India retaliates in US row over diplomatic arrest
India withdraws US consular privileges after deputy consul general strip-searched in visa inquiry
Indian police remove barricades that had been erected as a safety measure outside the main entrance of the US embassy. Photograph: AP Photo
It cancelled identity cards of US consular officials issued by India’s foreign ministry and removed protective traffic barricades from around the US embassy in New Delhi in retaliation for the arrest of its deputy consul general, Devyani Khobragade, in New York last week over visa fraud allegations.
Officials said the withdrawn ID cards facilitate the speedy entry of diplomats to airports and other government facilities in India.
Diplomatic sources also indicated the Indian authorities were considering stopping all import clearances, including those of alcohol, for the US mission.
And, on Monday, miffed senior Indian officials including parliament speaker Meira Kumar and national security adviser Shivshankar Menon – both of them former diplomats – declined to meet a visiting US congressional delegation in Delhi.
The foreign ministry had summoned US
ambassador Nancy Powell on Friday to express its “shock” over the “unacceptable behaviour” in arresting Ms Khobragade, a move that has triggered widespread outrage across India.
Ms Khobragade was apprehended for allegedly underpaying her nanny and committing visa fraud to facilitate her entry into the US.
Indian officials say she was arrested as she dropped off her children to school, handcuffed in public and later strip- searched before being confined to a police lockup.
The 39-year-old Indian diplomat was also subjected to DNA swabbing but released some time later on a $250,000 (€182,000) bail bond after pleading not guilty to the charges against her and surrendering her passport.
She faces a maximum 15-year jail term if convicted on both counts.
India’s foreign minister Salman Khurshid yesterday said the government had “put in motion” measures to address the matter as Khobragade’s arrest while she was dropping her children to school was “completely unacceptable”.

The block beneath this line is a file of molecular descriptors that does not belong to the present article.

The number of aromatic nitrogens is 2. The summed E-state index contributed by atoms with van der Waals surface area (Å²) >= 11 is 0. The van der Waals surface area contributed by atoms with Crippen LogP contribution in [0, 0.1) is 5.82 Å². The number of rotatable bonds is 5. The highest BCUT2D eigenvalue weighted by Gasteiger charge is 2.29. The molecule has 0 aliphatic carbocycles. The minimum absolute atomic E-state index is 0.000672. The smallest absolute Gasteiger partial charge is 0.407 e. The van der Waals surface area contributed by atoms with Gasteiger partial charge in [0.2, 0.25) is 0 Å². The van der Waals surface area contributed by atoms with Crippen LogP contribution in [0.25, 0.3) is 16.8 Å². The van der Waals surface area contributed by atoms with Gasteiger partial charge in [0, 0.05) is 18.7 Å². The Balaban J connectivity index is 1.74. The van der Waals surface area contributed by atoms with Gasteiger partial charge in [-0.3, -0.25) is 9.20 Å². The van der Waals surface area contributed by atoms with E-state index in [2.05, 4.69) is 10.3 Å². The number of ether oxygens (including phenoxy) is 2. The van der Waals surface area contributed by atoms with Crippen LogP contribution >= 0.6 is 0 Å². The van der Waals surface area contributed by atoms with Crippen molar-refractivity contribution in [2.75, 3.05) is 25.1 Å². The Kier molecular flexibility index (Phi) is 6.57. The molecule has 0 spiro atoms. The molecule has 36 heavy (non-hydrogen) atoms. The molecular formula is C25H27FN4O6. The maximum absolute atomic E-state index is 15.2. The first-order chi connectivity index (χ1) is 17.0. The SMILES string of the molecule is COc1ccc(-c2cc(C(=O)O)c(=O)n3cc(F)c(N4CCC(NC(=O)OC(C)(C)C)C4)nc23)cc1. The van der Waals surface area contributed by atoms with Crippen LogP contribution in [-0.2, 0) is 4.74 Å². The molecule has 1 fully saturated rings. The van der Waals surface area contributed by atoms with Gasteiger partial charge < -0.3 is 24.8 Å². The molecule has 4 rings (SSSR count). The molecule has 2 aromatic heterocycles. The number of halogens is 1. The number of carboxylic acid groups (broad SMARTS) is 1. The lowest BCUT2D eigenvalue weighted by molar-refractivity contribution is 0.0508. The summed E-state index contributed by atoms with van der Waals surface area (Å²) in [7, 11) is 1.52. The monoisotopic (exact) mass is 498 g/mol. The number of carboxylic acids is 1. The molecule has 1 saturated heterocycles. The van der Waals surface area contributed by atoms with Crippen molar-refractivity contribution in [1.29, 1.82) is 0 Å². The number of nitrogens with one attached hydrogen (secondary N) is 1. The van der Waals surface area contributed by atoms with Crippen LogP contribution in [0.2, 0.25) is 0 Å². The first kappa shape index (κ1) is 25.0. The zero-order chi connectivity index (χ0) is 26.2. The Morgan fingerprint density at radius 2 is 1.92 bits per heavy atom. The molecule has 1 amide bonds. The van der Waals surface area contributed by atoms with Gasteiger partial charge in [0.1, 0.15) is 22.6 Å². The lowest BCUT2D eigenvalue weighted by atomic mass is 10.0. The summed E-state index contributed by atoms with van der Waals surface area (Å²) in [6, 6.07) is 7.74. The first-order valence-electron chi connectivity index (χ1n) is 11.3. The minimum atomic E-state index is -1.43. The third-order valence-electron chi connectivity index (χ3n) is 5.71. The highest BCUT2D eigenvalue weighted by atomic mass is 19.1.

“We have put in motion what we believe would be effective ways of addressing the issue and such steps that need to be taken to protect her dignity,” he said.
“We have expressed our deep distress and sense of disquiet that has been very, strongly felt in the strongest words possible,” he added.
Meanwhile, US state department deputy spokeswoman Marie Harf denied any wrongdoing by her country’s law-enforcement agencies. She said the state department’s security staff had followed standard operating procedures while arresting Ms Khobragade before handing her over to the custody of US marshals.
The US authorities claim Ms Khobragade had falsely stated in her Indian nanny’s visa application that her nanny would be paid $9.75 (€7.09) an hour, an amount in keeping with the minimum US wage rate, but in reality she was being paid a third of that amount.
Salaries for Indian domestic workers are significantly lower at home compared to what they can earn in the US or other w
This case is the latest concerning the alleged ill-treatment of domestic workers by Indian diplomats in the US and of paying them less than the authorised rate.
In 2012 India’s cultural and press counsellor in New York was ordered by the city’s court to pay $1.5 million (€1.09 million) in damages for forcing her underage Indian maid to work for little or no pay in their luxurious Manhattan apartment.
The maid was reportedly also threatened with dire consequences if she left home without permission.
A year earlier India’s consul general in New York was accused of maltreating his domestic help, underpaying her and forcing her to sleep in a storage cupboard.
US officials claim that under the Vienna convention on consular relations consular officials enjoy immunity from arrest only for crimes committed in connection with their work. India disagrees.